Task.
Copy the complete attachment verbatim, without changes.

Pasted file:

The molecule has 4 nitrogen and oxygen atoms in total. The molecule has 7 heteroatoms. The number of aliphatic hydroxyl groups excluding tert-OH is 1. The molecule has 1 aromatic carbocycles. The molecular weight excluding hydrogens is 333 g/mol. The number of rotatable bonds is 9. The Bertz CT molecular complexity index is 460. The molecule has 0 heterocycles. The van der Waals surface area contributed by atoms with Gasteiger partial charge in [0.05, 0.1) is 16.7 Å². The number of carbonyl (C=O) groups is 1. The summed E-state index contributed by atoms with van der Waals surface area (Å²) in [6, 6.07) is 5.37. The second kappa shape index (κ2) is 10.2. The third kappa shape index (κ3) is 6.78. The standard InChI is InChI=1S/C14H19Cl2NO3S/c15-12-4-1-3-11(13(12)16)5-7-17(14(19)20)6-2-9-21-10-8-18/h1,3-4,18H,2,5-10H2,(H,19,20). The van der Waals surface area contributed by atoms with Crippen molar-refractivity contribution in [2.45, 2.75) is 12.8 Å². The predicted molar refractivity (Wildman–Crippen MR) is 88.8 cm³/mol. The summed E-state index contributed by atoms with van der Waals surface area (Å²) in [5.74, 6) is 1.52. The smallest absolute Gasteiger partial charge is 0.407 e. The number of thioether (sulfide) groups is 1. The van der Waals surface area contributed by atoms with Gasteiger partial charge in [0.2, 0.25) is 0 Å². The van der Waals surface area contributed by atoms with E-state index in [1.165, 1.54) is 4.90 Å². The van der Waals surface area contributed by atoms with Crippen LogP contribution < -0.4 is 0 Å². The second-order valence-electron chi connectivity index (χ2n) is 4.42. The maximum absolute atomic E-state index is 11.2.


The molecule has 4 nitrogen and oxygen atoms in total. The molecule has 7 heteroatoms. The number of aliphatic hydroxyl groups excluding tert-OH is 1. The molecule has 1 aromatic carbocycles. The molecular weight excluding hydrogens is 333 g/mol. The number of rotatable bonds is 9. The Bertz CT molecular complexity index is 460. The molecule has 0 heterocycles. The van der Waals surface area contributed by atoms with Gasteiger partial charge in [0.05, 0.1) is 16.7 Å². The number of carbonyl (C=O) groups is 1. The summed E-state index contributed by atoms with van der Waals surface area (Å²) in [6, 6.07) is 5.37. The second kappa shape index (κ2) is 10.2. The third kappa shape index (κ3) is 6.78. The standard InChI is InChI=1S/C14H19Cl2NO3S/c15-12-4-1-3-11(13(12)16)5-7-17(14(19)20)6-2-9-21-10-8-18/h1,3-4,18H,2,5-10H2,(H,19,20). The van der Waals surface area contributed by atoms with Crippen molar-refractivity contribution in [2.45, 2.75) is 12.8 Å². The predicted molar refractivity (Wildman–Crippen MR) is 88.8 cm³/mol. The summed E-state index contributed by atoms with van der Waals surface area (Å²) in [5.74, 6) is 1.52. The smallest absolute Gasteiger partial charge is 0.407 e. The number of thioether (sulfide) groups is 1. The van der Waals surface area contributed by atoms with Gasteiger partial charge in [0.2, 0.25) is 0 Å². The van der Waals surface area contributed by atoms with E-state index in [1.165, 1.54) is 4.90 Å². The van der Waals surface area contributed by atoms with Crippen LogP contribution < -0.4 is 0 Å². The second-order valence-electron chi connectivity index (χ2n) is 4.42. The maximum absolute atomic E-state index is 11.2.